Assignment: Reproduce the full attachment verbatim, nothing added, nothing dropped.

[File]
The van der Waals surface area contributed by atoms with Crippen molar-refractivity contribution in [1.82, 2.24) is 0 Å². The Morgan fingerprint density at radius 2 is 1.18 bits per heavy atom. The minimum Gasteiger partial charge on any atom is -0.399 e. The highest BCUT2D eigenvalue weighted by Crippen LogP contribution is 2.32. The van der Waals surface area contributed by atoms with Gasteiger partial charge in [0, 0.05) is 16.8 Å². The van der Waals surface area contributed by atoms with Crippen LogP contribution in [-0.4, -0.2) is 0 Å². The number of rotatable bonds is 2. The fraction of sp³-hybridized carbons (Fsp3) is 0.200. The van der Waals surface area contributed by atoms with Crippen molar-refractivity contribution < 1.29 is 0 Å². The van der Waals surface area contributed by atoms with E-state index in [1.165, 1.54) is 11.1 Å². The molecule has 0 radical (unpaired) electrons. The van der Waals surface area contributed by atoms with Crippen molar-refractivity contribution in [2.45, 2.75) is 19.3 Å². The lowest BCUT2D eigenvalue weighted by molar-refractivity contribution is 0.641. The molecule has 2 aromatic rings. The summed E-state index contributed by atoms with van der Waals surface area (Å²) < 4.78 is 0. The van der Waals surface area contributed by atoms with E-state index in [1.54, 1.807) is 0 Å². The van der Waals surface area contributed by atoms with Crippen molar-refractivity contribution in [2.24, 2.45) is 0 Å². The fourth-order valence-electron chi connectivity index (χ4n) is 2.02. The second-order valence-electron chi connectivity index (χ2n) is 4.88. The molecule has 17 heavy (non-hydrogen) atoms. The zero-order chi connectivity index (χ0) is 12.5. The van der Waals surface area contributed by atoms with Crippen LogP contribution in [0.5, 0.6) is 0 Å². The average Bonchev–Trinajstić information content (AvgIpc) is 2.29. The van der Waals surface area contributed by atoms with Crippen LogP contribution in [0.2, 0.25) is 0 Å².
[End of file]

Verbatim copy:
The van der Waals surface area contributed by atoms with Crippen molar-refractivity contribution in [1.82, 2.24) is 0 Å². The Morgan fingerprint density at radius 2 is 1.18 bits per heavy atom. The minimum Gasteiger partial charge on any atom is -0.399 e. The highest BCUT2D eigenvalue weighted by Crippen LogP contribution is 2.32. The van der Waals surface area contributed by atoms with Gasteiger partial charge in [0, 0.05) is 16.8 Å². The van der Waals surface area contributed by atoms with Crippen LogP contribution in [-0.4, -0.2) is 0 Å². The number of rotatable bonds is 2. The fraction of sp³-hybridized carbons (Fsp3) is 0.200. The van der Waals surface area contributed by atoms with Crippen molar-refractivity contribution < 1.29 is 0 Å². The van der Waals surface area contributed by atoms with E-state index in [1.165, 1.54) is 11.1 Å². The molecule has 0 radical (unpaired) electrons. The van der Waals surface area contributed by atoms with Crippen molar-refractivity contribution in [2.45, 2.75) is 19.3 Å². The lowest BCUT2D eigenvalue weighted by molar-refractivity contribution is 0.641. The molecule has 2 aromatic rings. The summed E-state index contributed by atoms with van der Waals surface area (Å²) < 4.78 is 0. The van der Waals surface area contributed by atoms with E-state index in [1.54, 1.807) is 0 Å². The van der Waals surface area contributed by atoms with Crippen molar-refractivity contribution in [2.24, 2.45) is 0 Å². The fourth-order valence-electron chi connectivity index (χ4n) is 2.02. The second-order valence-electron chi connectivity index (χ2n) is 4.88. The molecule has 17 heavy (non-hydrogen) atoms. The zero-order chi connectivity index (χ0) is 12.5. The van der Waals surface area contributed by atoms with Crippen LogP contribution in [0.5, 0.6) is 0 Å². The average Bonchev–Trinajstić information content (AvgIpc) is 2.29. The van der Waals surface area contributed by atoms with Crippen LogP contribution in [0.2, 0.25) is 0 Å².